Susan Scott is a writer and editor working at the intersection of story, spirit, self, and culture. Her latest book, Body & Soul, centres diverse women’s voices and unorthodox approaches to the sacred. Stories in My Neighbour’s Faith introduces narratives from world religions across Canada. Her chapbook, Temple in a Teapot, launched on a 1,000-mile tour of the American West, plays on a sublimely domestic myth in American religious history.
Collaborations with fellow artists, activists, and scholars have led to rich associations, and to teaching in communities and classrooms, from inner-city churches in Boulder, Colorado, to St. Jerome’s University and Wilfrid Laurier University in Waterloo, Ontario. She has guest lectured in writing programs and at the Yale Institute for Sacred Music (ISM), and, since 2020, has offered monthly webinars that explore the ancient art of spiritual memoir.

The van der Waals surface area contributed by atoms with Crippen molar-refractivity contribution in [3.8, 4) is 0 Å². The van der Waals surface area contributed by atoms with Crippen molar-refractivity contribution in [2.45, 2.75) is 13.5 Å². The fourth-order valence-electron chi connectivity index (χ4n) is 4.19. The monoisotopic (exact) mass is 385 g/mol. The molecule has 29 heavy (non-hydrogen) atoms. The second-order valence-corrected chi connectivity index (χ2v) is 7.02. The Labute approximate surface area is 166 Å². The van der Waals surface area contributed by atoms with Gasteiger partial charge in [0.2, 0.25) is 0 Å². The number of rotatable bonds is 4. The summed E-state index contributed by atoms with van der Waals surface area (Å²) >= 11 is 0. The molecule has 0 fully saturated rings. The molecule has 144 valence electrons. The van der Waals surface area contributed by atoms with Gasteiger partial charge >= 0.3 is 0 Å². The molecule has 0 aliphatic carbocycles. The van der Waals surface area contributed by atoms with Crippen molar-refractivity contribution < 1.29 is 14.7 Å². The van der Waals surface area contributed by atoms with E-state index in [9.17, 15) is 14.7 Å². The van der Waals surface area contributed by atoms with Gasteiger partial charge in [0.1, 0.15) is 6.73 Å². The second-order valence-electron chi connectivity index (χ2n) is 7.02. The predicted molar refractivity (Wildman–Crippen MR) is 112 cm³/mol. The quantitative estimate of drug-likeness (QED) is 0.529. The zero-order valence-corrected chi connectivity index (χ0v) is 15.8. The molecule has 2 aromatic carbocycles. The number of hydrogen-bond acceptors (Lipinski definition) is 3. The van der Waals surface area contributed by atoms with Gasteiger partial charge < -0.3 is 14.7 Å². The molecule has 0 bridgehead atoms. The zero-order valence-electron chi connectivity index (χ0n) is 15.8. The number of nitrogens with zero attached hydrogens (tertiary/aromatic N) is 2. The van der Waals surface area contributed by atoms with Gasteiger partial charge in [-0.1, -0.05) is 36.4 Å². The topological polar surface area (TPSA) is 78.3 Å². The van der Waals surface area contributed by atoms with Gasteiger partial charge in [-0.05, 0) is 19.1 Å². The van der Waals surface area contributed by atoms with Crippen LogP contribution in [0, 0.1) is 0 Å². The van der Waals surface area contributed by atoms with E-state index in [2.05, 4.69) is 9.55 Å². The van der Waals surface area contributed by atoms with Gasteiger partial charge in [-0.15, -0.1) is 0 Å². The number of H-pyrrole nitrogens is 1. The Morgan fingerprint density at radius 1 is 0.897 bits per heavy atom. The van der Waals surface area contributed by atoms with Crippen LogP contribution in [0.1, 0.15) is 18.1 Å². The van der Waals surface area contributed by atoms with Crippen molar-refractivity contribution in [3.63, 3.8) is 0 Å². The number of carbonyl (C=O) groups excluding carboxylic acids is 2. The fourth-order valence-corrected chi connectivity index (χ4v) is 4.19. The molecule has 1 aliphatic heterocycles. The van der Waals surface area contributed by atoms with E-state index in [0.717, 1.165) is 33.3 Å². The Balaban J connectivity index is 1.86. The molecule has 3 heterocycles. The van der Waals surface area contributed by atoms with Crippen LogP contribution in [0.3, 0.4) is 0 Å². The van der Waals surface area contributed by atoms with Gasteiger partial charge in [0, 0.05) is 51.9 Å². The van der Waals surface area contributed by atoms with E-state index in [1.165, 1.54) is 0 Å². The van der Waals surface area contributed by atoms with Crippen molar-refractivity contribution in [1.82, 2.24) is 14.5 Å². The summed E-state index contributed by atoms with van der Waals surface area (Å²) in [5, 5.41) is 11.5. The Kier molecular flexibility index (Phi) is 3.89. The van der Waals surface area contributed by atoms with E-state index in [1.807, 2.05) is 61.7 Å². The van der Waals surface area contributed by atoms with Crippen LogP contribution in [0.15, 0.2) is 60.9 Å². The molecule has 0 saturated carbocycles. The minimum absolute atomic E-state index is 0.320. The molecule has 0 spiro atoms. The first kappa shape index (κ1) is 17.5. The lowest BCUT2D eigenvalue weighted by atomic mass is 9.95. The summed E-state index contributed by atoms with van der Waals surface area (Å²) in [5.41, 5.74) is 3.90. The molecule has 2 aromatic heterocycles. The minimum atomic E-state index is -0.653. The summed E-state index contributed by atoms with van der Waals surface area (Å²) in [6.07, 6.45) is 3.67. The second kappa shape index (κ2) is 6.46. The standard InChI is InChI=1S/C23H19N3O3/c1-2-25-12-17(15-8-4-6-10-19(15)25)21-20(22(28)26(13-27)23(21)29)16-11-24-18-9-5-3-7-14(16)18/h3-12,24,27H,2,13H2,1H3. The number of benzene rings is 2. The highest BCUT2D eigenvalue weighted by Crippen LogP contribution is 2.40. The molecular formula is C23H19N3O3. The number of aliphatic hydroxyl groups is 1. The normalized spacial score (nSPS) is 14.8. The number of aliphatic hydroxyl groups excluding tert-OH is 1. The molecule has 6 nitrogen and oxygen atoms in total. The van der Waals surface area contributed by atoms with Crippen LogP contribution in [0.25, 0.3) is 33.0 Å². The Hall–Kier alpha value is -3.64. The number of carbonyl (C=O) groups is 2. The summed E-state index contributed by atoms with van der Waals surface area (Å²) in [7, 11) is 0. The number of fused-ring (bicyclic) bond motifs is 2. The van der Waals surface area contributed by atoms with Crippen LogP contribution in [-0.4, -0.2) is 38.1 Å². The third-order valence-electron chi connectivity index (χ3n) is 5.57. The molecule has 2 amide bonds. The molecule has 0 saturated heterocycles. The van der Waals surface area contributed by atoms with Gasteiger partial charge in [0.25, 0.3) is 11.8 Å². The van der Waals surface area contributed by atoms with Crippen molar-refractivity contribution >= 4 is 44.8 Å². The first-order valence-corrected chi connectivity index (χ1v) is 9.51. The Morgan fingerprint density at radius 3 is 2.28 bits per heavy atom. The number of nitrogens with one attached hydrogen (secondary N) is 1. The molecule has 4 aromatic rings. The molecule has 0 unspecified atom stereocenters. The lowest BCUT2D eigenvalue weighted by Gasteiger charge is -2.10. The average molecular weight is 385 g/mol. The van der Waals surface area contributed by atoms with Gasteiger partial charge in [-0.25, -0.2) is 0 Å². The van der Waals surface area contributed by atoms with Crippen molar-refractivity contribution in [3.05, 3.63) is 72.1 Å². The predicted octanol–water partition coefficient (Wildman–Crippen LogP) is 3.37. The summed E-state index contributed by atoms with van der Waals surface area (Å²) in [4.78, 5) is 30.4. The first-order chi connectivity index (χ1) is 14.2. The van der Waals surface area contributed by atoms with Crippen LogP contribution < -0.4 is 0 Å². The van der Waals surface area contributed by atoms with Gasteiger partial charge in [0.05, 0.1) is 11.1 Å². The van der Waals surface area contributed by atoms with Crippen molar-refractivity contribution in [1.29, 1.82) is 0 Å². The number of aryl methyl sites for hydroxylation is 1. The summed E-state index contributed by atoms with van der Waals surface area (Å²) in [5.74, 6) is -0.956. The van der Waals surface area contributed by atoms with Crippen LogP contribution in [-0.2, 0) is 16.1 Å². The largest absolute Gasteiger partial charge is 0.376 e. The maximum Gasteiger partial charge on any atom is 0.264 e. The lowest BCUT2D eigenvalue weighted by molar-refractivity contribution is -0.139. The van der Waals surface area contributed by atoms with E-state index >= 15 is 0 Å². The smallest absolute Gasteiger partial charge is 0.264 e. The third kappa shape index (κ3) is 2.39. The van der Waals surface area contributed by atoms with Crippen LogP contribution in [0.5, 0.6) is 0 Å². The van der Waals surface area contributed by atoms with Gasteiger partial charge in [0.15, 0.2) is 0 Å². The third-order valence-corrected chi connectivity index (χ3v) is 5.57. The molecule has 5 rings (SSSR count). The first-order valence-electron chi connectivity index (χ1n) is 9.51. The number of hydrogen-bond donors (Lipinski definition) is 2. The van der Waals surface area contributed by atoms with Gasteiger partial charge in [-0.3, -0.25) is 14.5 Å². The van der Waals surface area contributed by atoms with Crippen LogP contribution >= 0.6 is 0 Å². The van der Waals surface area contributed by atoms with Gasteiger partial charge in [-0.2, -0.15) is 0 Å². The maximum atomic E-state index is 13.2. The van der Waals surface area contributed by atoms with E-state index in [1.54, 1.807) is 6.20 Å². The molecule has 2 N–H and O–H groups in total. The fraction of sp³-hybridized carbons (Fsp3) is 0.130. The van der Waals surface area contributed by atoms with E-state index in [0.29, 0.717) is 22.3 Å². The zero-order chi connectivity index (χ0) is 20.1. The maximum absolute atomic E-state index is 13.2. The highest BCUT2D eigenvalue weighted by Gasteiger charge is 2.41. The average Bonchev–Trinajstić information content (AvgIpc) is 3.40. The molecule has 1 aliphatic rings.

Susan’s community-building springs from a rich foundation in the liberal arts. Doctoral work in anthropology, fine arts, and religious studies complements an MA in religion and culture, training in spiritual direction, and a graduate certificate in creative writing from the Humber School for Writers.
Susan founded the award-winning environmental humanities initiative, the Walkerton Water Stories Project, and its offspring, the Water Stories Project, and is a founding member of Native-Immigrant and its culture work in Montreal and Chile. As The New Quarterly’s lead nonfiction editor (2012-9), she led writing retreats (2018-9), and served as associate creative director of the Wild Writers Literary Festival (2013-9). In 2020 she became a contributing editor, and director of the newly minted Wild Writers Mentorship Program.
With settler roots in the Great Lakes basin, Susan is deeply grateful to be able to make her home on the Haldimand Tract, in the traditional territory of the Haudenosaunee, Anishnaabe, and Neutral peoples. She now serves her community as co-chair of the Region of Waterloo Arts Fund.
You can find Susan writing in cafes, or cycling on her Simcoe, wicker basket brimming with veggies and baguettes.
Watch for news of her next book in 2022.